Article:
Navigate Up

Pediatric Center - A-Z Index

#
Q
Z

Print This Page

Urinary catheter - infants

Alternative Names

Bladder catheter - infants; Foley catheter - infants

Information

A urinary catheter is a small, soft tube placed in the bladder. This article addresses urinary catheters in babies.

Why is a urinary catheter used?

Babies need urinary catheters if they are not making much urine. Babies can have low urine because they:

  • Have low blood pressure
  • Have an abnormally developed urinary system
  • Take medicines that will not allow them to move their muscles, such as when a child is on a ventilator

When your baby has a catheter, doctors and nurses can measure how much urine is coming out. They can figure out how much fluid your baby needs.

How is a urinary catheter placed?

A doctor or nurse puts the catheter into the urethra and up into the bladder. The urethra is the opening at the tip of the penis in boys and near the vagina in girls. The doctor or nurse will:

  1. Clean the tip of the penis or around the vagina.
  2. Gently put the catheter into the bladder.
  3. If a Foley catheter is used, there is a very small balloon on the end of the catheter in the bladder. This is filled with a small amount of water to keep the catheter from falling out.
  4. The catheter is connected to a bag for the urine to go into.
  5. This bag is emptied into a measuring cup to see how much urine your baby is making.

What are the risks of a urinary catheter?

There is a small risk of injury to the urethra or the bladder when the catheter is inserted. Urinary catheters that are left in place for more than a few days increase the risk for a bladder or kidney infection.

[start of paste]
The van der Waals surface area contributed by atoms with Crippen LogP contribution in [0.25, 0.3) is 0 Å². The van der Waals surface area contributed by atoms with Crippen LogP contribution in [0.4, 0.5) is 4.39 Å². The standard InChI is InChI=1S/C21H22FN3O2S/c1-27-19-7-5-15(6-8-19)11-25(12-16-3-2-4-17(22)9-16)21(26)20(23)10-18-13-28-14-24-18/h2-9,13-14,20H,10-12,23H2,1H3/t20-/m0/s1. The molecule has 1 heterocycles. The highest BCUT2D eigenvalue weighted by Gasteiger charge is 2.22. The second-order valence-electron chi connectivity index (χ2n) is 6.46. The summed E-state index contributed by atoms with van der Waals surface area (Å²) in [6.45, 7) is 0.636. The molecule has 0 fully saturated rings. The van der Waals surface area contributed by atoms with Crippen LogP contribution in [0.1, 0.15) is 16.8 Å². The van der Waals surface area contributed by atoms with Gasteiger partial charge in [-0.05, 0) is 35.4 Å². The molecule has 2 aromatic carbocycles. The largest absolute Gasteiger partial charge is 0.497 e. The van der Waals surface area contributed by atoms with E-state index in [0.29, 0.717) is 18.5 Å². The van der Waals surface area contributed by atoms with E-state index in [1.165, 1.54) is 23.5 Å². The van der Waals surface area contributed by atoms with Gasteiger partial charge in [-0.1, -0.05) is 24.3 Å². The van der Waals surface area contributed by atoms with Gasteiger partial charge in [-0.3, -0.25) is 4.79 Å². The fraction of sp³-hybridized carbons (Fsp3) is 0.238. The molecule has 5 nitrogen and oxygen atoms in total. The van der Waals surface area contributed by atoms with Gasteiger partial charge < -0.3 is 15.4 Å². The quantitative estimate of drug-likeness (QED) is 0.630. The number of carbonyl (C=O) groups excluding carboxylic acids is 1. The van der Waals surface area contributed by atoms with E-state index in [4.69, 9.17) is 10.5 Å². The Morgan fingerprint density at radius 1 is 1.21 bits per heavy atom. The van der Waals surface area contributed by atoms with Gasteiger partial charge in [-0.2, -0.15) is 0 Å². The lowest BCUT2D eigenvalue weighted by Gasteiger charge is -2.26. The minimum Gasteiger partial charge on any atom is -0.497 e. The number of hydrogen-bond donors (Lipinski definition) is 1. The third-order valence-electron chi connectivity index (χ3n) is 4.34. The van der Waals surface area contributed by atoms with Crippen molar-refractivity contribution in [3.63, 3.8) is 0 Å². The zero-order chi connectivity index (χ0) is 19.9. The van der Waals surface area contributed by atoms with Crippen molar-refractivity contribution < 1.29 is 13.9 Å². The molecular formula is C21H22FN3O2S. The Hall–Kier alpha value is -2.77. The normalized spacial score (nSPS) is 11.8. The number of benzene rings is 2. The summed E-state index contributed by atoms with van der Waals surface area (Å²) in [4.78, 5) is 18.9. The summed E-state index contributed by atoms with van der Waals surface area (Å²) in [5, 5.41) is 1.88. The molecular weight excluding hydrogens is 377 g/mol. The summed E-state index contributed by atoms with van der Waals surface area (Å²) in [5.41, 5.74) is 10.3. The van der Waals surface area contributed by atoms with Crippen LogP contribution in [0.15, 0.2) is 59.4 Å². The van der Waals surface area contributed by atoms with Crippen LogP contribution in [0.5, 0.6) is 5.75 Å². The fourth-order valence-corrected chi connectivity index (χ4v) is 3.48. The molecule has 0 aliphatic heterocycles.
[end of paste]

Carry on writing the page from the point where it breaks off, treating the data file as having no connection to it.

Updated: 10/29/2013

Kimberly G Lee, MD, MSc, IBCLC, Associate Professor of Pediatrics, Division of Neonatology, Medical University of South Carolina, Charleston, SC. Review provided by VeriMed Healthcare Network. Also reviewed by David Zieve, MD, MHA, Bethanne Black, and the A.D.A.M. Editorial team.


©  UPMC | Affiliated with the University of Pittsburgh Schools of the Health Sciences
Supplemental content provided by A.D.A.M. Health Solutions. All rights reserved.

For help in finding a doctor or health service that suits your needs, call the UPMC Referral Service at 412-647-UPMC (8762) or 1-800-533-UPMC (8762). Select option 1.

UPMC is an equal opportunity employer. UPMC policy prohibits discrimination or harassment on the basis of race, color, religion, ancestry, national origin, age, sex, genetics, sexual orientation, marital status, familial status, disability, veteran status, or any other legally protected group status. Further, UPMC will continue to support and promote equal employment opportunity, human dignity, and racial, ethnic, and cultural diversity. This policy applies to admissions, employment, and access to and treatment in UPMC programs and activities. This commitment is made by UPMC in accordance with federal, state, and/or local laws and regulations.

Medical information made available on UPMC.com is not intended to be used as a substitute for professional medical advice, diagnosis, or treatment. You should not rely entirely on this information for your health care needs. Ask your own doctor or health care provider any specific medical questions that you have. Further, UPMC.com is not a tool to be used in the case of an emergency. If an emergency arises, you should seek appropriate emergency medical services.

For UPMC Mercy Patients: As a Catholic hospital, UPMC Mercy abides by the Ethical and Religious Directives for Catholic Health Care Services, as determined by the United States Conference of Catholic Bishops. As such, UPMC Mercy neither endorses nor provides medical practices and/or procedures that contradict the moral teachings of the Roman Catholic Church.

© UPMC
Pittsburgh, PA, USA UPMC.com